FamilySearch Wiki


MAILBOX: GOOGLE SEARCH OPERATOR TIP: “Oppenheim the butcher, NOT the bomb!”

FREE VIDEO TUTORIAL:
Speak Google’s Language: Google Search Operator Basics

The Genealogist’s Google Toolbox, 2nd edition by Lisa Louise Cooke

MAILBOX: STEPHEN KING AND THE 1950 CENSUS

To search inside books in Amazon:

 

INTERVIEW: JOE GREER ON RELATIVE RACE

Meet Team Black: Joe and Madison Greer of Portland, OR

Relative Race: “What happens when genealogy meets reality TV? Using their DNA as a guide, contestants embark on the ultimate road trip across America, completing challenges and meeting unknown relatives along the way.”

Click here to watch past episodes online for free.  The last two episodes of season two, 9 & 10, will air back to back respectively at 7pm MT/9pm ET and 8pm MT/10PM ET on Sunday, April 30.

Click here to learn more about the show

 

BONUS CONTENT FOR GENEALOGY GEMS APP USERS
Free PDF summary of 8 top genealogy TV shows from the past several years and where you can watch them online?a few of them for free, including Relative Race.

The Genealogy Gems app is FREE in Google Play and $2.99 for Windows, iPhone and iPad users.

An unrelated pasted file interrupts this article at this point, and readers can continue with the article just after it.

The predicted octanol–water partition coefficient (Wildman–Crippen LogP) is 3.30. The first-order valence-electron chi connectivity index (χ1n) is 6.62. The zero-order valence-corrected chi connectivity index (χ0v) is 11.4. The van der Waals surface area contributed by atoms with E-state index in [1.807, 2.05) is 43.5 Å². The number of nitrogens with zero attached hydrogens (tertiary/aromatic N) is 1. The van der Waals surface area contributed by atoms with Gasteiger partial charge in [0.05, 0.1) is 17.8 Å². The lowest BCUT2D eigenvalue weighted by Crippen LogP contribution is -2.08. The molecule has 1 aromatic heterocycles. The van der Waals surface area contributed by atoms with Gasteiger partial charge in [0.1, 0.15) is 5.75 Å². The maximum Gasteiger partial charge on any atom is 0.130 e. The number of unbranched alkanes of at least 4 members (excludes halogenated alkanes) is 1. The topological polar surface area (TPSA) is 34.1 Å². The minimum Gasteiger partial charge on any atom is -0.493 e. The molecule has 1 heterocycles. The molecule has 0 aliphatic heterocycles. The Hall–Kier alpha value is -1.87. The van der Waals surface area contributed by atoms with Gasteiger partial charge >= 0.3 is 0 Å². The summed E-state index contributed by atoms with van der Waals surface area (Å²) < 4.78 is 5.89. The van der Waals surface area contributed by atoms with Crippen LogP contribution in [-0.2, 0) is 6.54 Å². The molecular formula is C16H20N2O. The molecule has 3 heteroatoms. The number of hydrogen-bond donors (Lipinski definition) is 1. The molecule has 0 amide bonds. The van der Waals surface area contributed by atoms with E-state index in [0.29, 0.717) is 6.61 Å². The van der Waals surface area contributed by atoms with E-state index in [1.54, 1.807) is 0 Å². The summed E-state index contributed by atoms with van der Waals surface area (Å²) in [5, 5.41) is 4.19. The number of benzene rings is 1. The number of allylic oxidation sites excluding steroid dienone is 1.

INTERVIEW: Catherine Ball, Chief Scientific Officer, Ancestry.com

About Catherine Ball: Chief Scientific Officer at Ancestry

FREE VIDEO DEMO: Introducing AncestryDNA Genetic Communities

Study using AncestryDNA data identifies group migration patterns

Thanks to Your DNA Guide Diahan Southard for joining us to talk about this new development in genetic genealogy. Click here to learn more about Diahan’s how-to DNA video tutorials and personal consultation services for solving your family history mysteries with DNA.

 

GENEALOGY GEMS BOOK CLUB

New featured title: The Whole Town’s Talking by Fannie Flagg

 

A multi-generational novel about a Swedish immigrant and the town he builds in the American Midwest by luring other Swedish settlers and a mail-order bride. As characters die, they take up residency in the local cemetery and continue to comment on the activities and people of the town.

Also recommended by Fannie Flagg: The All-Girl Filling Station’s Last Reunion

 

New from past Book Club authors:

The Missing Man by Nathan Dylan Goodwin, a novella in his popular Forensic Genealogist series

Everyone Brave is Forgiven by Chris Cleave is now available in paperback

 

PROFILE AMERICA:
THE LOUISIANA PURCHASE

PRODUCTION CREDITS

Lisa Louise Cooke, Host and Producer

Sunny Morton, Editor

Diahan Southard, Your DNA Guide, Content Contributor

Lacey Cooke, Service Manager

Vienna Thomas, Associate Producer
Check out this new episode!

Genealogy Giants: Which Genealogy Website Should I Use?

Genealogy Giants quick reference guide cheat sheet Big 4